My older son is very active.  He held his head up on his first day of life, constantly kicked his feet in the high chair and learned to rollerskate while still in diapers.  He continues now to be not only a stellar academic, friend and son, but an excellent athlete as well.

When he was a baby-he was walking at 9 months- he was extremely busy and always wanted to play ball.  His first word was ball, pronounced, ba-boo-ba.  Akin to dad-i-da and ma-mi-ma.  We lived on the east coast (I  wonder as I write, if the fact that he was born in Hoboken, home of baseball {and Frank Sinatra}, set the tone for his now fierce commitment to the sport.  Anyway, he was busy, busy, busy and by evening, we were tired, tired, tired.

My husband and I instilled a rule which we upheld for many years to come which was at the strike of 7:00pm it was time to be Cool and Breezy.  This meant soft music, books, cuddling and general low-key to no activity.  Transitions are important to children, and it was important for all of us to set the tone toward the beloved bedtime!

This served us all well and when our second son was born, the tradition continued and really helped us all stop and create a calm environment in which to relax. 

Adults could do with a little imposed Cool and Breezy.  I observe so many lives racing forward or in circles without the ability to stop and create a calm environment.  They complain of sleeplessness, physical ailments and mental distress.  How many stop at some point, take a break from the imposed demands of life and insist on their own transition time or reflection time or time to just stop kicking in the high chair and throwing the ball?  Not enough.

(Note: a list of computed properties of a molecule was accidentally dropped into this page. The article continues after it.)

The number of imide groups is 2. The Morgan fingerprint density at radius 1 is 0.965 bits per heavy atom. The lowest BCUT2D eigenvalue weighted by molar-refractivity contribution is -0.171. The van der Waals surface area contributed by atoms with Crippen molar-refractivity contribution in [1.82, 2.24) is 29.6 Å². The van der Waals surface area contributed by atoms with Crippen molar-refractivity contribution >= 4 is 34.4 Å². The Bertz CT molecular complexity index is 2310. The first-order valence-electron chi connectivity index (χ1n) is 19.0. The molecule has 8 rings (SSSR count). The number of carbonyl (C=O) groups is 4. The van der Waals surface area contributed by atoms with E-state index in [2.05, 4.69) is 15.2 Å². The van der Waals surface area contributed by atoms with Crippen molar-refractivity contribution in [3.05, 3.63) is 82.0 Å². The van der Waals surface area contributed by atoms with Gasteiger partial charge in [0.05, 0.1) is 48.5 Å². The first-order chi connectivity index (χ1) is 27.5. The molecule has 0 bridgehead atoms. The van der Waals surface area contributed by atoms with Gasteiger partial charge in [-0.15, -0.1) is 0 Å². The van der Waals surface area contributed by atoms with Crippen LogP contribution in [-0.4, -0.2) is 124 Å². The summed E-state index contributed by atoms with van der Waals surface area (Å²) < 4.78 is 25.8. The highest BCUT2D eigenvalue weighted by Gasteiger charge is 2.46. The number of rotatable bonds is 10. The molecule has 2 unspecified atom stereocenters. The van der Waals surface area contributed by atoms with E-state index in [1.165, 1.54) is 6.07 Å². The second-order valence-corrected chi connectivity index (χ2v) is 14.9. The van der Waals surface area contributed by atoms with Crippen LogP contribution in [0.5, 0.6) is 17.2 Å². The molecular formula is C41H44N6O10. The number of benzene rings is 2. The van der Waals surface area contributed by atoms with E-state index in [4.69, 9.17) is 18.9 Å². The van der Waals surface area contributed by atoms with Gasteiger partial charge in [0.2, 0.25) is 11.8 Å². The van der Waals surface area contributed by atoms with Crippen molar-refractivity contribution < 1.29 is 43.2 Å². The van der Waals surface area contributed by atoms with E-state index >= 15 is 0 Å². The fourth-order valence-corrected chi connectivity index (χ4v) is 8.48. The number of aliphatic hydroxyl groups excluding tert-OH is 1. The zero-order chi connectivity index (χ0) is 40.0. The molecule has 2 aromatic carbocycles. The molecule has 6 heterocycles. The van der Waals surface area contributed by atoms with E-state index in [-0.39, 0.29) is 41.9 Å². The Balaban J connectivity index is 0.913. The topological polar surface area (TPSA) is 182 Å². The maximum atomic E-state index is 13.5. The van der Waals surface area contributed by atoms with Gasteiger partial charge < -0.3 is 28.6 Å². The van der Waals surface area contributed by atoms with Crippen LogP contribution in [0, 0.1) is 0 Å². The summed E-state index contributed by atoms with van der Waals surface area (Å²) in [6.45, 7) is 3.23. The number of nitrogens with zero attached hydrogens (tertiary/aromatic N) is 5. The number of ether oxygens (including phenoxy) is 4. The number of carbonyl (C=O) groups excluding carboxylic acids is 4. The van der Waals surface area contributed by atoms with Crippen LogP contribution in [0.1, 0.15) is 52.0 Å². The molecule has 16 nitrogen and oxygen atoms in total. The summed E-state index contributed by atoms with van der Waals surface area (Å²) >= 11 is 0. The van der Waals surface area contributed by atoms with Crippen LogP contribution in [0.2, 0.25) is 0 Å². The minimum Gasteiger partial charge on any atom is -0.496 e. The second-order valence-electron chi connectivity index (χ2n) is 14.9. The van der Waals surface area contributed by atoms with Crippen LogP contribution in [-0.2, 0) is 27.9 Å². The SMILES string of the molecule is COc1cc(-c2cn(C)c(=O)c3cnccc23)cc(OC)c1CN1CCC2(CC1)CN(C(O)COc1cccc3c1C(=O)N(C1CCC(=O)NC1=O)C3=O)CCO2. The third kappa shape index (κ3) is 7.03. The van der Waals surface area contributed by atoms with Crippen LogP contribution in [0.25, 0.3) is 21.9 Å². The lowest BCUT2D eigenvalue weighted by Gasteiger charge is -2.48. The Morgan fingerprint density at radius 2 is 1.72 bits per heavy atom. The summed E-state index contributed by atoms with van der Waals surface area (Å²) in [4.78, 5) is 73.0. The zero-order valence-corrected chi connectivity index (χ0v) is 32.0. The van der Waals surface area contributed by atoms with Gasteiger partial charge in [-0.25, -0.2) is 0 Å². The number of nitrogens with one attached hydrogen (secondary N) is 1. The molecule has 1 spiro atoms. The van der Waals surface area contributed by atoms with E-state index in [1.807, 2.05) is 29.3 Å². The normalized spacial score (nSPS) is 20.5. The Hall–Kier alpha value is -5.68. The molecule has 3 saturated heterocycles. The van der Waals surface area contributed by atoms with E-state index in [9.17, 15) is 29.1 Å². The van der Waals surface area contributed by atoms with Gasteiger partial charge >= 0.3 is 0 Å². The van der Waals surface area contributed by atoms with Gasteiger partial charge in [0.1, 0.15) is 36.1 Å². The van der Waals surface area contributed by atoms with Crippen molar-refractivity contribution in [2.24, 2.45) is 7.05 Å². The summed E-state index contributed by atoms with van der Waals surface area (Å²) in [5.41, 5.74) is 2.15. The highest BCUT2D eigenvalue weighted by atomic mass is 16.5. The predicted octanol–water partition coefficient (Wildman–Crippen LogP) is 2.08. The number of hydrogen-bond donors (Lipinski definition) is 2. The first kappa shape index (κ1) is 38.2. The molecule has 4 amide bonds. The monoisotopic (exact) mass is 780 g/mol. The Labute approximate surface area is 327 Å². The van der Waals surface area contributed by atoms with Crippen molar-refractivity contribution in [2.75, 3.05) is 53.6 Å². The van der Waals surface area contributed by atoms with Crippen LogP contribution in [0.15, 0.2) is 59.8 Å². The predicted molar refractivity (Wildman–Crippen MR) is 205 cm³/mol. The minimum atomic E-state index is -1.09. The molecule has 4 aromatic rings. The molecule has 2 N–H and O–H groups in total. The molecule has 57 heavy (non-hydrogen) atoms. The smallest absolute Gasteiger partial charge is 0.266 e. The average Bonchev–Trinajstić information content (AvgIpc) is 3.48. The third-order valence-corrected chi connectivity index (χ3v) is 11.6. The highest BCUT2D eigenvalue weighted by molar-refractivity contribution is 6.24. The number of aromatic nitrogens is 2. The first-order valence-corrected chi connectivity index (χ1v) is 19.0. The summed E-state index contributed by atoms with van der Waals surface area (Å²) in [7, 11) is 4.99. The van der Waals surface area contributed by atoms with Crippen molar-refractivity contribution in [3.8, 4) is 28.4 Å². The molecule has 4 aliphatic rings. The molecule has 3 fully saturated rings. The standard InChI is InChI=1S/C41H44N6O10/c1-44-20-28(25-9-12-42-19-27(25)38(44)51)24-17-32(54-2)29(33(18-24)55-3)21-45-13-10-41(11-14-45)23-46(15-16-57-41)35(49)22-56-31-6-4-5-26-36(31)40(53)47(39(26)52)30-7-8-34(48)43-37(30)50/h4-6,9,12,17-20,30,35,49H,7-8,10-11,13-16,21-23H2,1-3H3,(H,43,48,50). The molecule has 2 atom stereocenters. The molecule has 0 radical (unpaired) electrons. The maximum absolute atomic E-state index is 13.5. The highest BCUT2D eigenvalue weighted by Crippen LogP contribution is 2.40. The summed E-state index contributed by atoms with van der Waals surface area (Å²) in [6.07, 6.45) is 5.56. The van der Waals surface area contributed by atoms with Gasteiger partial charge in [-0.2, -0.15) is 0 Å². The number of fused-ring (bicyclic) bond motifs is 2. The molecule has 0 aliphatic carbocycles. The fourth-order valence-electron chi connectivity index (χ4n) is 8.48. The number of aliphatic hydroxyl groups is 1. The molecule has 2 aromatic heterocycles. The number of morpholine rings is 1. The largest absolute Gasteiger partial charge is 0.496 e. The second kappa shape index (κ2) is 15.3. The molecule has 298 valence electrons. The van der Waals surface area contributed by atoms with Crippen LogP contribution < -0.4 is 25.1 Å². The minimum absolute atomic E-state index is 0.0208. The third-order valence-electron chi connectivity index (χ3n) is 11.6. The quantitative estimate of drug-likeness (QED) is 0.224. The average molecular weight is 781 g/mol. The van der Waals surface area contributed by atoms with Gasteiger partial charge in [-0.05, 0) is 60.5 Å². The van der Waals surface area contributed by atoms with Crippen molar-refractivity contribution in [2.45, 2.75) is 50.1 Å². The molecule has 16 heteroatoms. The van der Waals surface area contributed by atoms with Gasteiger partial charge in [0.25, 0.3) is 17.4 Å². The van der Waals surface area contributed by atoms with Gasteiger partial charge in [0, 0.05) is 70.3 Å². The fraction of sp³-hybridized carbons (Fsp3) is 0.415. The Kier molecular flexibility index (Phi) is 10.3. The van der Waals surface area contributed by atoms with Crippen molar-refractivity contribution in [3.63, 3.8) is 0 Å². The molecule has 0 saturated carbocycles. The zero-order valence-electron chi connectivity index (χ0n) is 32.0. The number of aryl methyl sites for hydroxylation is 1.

Being active feels good, I’m extremely active and I enjoy getting things done, but if we never add a window to our schedule to be Cool and Breezy, we may infuse the entirety of our lifes with doing and never experience just being. Deepak Chopra has been quoted as saying, “We are human beings, not human doings.” 

One of the many reasons I love the yoga practice is that it teaches us the ability to feel Cool and Breezy even while we are engaged in busy-ness.  We can feel relaxed and calm as we hold ourselves up in tree pose, or we can worry and wonder when we will fall (in that case, of course, we fall). Off the mat we can resist the inevitable, push against the machine and feel stressed, or we can allow for things to be as they are and yield to the flow of events. 

But if we don’t impose a little Cool and Breezy time, we cannot know the feeling of what it is to yeild, and therefore have little chance to feel that way in the middle of a traffic jam. 

Don’t underestimate the value of Doing Nothing, of just going along, listening to all the things you can’t hear, and not bothering.

~Pooh’s Little Instruction Book, inspired by A.A. Milne